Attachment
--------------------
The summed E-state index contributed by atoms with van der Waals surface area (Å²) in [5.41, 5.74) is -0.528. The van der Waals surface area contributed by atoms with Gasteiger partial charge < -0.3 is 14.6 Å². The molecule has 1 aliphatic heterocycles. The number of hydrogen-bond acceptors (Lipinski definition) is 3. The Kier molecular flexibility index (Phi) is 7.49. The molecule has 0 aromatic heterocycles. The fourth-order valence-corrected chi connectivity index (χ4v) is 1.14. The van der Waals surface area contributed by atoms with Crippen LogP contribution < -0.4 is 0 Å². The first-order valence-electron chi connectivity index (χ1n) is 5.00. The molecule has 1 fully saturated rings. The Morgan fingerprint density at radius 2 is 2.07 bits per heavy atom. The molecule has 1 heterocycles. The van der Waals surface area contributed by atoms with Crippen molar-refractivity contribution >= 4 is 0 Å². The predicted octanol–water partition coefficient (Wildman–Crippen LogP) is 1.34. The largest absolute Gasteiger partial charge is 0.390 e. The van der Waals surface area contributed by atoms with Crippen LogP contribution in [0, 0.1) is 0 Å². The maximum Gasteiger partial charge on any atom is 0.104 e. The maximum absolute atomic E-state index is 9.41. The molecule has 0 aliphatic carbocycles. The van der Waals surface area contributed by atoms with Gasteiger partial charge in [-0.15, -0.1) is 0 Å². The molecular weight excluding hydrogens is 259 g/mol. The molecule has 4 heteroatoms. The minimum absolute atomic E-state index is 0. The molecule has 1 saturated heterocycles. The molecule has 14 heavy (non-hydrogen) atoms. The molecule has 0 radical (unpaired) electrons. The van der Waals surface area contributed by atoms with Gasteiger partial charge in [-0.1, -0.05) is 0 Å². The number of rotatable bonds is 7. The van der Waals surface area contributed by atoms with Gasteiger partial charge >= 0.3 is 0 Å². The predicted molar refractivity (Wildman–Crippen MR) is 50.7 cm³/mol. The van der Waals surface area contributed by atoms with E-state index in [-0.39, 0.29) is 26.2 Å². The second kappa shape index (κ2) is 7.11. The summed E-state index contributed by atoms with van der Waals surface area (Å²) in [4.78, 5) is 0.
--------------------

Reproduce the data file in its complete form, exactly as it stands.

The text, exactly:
The summed E-state index contributed by atoms with van der Waals surface area (Å²) in [5.41, 5.74) is -0.528. The van der Waals surface area contributed by atoms with Gasteiger partial charge < -0.3 is 14.6 Å². The molecule has 1 aliphatic heterocycles. The number of hydrogen-bond acceptors (Lipinski definition) is 3. The Kier molecular flexibility index (Phi) is 7.49. The molecule has 0 aromatic heterocycles. The fourth-order valence-corrected chi connectivity index (χ4v) is 1.14. The van der Waals surface area contributed by atoms with Crippen LogP contribution < -0.4 is 0 Å². The first-order valence-electron chi connectivity index (χ1n) is 5.00. The molecule has 1 fully saturated rings. The Morgan fingerprint density at radius 2 is 2.07 bits per heavy atom. The molecule has 1 heterocycles. The van der Waals surface area contributed by atoms with Crippen molar-refractivity contribution >= 4 is 0 Å². The predicted octanol–water partition coefficient (Wildman–Crippen LogP) is 1.34. The largest absolute Gasteiger partial charge is 0.390 e. The van der Waals surface area contributed by atoms with Crippen LogP contribution in [0, 0.1) is 0 Å². The maximum Gasteiger partial charge on any atom is 0.104 e. The maximum absolute atomic E-state index is 9.41. The molecule has 0 aliphatic carbocycles. The van der Waals surface area contributed by atoms with Gasteiger partial charge in [-0.15, -0.1) is 0 Å². The molecular weight excluding hydrogens is 259 g/mol. The molecule has 4 heteroatoms. The minimum absolute atomic E-state index is 0. The molecule has 1 saturated heterocycles. The molecule has 14 heavy (non-hydrogen) atoms. The molecule has 0 radical (unpaired) electrons. The van der Waals surface area contributed by atoms with Gasteiger partial charge in [-0.1, -0.05) is 0 Å². The number of rotatable bonds is 7. The van der Waals surface area contributed by atoms with Gasteiger partial charge >= 0.3 is 0 Å². The predicted molar refractivity (Wildman–Crippen MR) is 50.7 cm³/mol. The van der Waals surface area contributed by atoms with E-state index in [-0.39, 0.29) is 26.2 Å². The second kappa shape index (κ2) is 7.11. The summed E-state index contributed by atoms with van der Waals surface area (Å²) in [4.78, 5) is 0.